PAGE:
The issue with savings in Morocco is not that they are weak but that they are not necessarily well oriented. Most savings go to traditional banking products, largely due to a lack of awareness. People are not familiar with saving products. Although we have seen a jump in undertakings for the collective investment of transferable securities (UCITS) in 2015, with more than Dh300bn (€32.64bn) invested, the largest clients are institutionals, such as pension funds.
When people have savings and aren’t aware of the available options, they opt for regular banking products, such as saving accounts or term deposits. This is in part caused by a lack of knowledge, but also because the majority of individual investors behave as purely short-term speculators.
Financial education is needed to understand that an investment in equities is a long-term investment, targeting retirement and children’s education. A part can be reserved for speculation, but these transactions must be seen as saving and not as commercial transactions with short-term impact. Even for Maroc Telecom’s initial public offering (IPO), which was the largest operation in the history of Casablanca Stock Exchange (CSE), we reached only about 120,000 small shareholders, which is a relatively low number.
Efforts have been made by the government to try and implement savings plans, but this was a complete failure. The main reason is that these equities saving plans were misconceived. If incentives are not attractive, people prefer to save normally, maintain their flexibility and invest directly on the stock market instead of doing so through a plan and being locked in for five years. In other places such as the US or Europe, incentives are strong, so people use them, and this is positive for the country’s economy. Morocco needs better financial education. Although the CSE has been making efforts in this area, it is imperative that the fundamental concepts related to financial markets, bonds and the stock exchange are taught during primary and high school. This education will change the current situation, where most of the public sees the stock exchange as something complicated and incomprehensible.
Today, demand exists, but the offers are limited. Saving are important for pension funds, insurance companies and UCITS, and through these there is constant demand for IPOs. The shortage of offers has different explanations. We cannot forget that the CSE had an extremely positive period, with 25 IPOs in less than three years, between 2006 and 2008; however, after these offerings, new issues haven’t been very successful. The last one lost 10-15% of its value in less than one month, even though the fundamentals of the company are very strong.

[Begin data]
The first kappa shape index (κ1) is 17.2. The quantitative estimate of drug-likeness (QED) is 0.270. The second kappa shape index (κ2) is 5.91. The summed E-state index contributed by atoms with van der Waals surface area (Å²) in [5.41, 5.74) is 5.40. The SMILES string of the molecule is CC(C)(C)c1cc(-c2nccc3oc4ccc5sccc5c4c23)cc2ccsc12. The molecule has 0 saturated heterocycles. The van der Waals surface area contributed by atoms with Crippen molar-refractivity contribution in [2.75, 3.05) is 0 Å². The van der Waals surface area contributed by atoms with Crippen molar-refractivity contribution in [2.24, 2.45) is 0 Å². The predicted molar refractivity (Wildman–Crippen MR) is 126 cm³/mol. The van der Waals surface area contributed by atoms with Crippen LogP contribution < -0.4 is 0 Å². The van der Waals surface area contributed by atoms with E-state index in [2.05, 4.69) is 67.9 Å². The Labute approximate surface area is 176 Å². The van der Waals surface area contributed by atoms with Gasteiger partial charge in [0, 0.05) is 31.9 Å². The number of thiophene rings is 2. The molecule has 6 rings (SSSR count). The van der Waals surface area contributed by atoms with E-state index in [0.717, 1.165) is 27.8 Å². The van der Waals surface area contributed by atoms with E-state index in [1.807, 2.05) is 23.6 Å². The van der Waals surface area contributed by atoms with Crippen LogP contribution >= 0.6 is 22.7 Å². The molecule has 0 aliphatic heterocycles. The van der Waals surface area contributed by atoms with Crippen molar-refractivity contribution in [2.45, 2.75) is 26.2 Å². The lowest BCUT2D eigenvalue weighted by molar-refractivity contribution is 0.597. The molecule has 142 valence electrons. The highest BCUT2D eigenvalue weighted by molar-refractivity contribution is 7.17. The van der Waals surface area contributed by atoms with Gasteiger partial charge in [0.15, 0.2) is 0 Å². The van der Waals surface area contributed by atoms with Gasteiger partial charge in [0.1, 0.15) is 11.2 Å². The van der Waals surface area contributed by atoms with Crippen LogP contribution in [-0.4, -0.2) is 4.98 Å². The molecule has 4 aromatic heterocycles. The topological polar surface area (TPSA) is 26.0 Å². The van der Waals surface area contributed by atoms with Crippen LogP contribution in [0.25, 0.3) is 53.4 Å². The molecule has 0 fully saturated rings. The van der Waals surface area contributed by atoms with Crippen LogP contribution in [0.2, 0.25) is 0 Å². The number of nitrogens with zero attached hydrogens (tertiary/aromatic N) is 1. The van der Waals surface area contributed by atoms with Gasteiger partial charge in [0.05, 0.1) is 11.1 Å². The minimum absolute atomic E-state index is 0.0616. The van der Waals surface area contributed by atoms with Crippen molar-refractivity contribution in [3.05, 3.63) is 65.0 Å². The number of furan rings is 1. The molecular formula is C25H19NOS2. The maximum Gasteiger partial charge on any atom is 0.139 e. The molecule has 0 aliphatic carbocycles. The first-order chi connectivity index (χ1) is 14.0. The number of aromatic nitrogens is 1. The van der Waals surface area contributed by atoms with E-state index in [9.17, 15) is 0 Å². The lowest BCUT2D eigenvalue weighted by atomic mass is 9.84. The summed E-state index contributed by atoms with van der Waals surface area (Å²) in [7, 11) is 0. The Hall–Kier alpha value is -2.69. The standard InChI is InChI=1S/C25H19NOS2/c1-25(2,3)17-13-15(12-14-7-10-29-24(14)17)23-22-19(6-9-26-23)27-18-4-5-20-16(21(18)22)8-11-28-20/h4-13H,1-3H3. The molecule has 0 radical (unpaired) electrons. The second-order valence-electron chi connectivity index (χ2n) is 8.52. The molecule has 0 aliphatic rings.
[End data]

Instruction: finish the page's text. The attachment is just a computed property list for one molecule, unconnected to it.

There is a timing problem; companies are too prudent, waiting for the perfect moment to go public. Unfortunately as the extremely favourable window of opportunity lasts only a year or two per cycle, most companies miss it as they are unable to go public in less than a year. Then when they are on the stock market, the positive wave passes and the investment climate is no longer as favourable. Although the way the delisting of Compagnie Général Immobilière was handled was not a good sign for investors, the reaction of the Financial Markets Authority showed there is a consistent authority acting on the CSE. Now, we are very confident; there are positive signs in the economy and a favourable economic situation gives us the feeling that companies are ready to list and are waiting for the right moment.
However, we need the conditions on the CSE to improve and we also need to push for a first African company to be listed on the CSE. When we have tangible signs, such as five or 10 African companies listed on the Casablanca bourse, we will then be able to affirm that Casablanca is indeed an African financial hub. This will not be easy, and we will have to attract these companies one by one, but this is absolutely necessary to be able to consider Casablanca Finance City as a successful regional hub.
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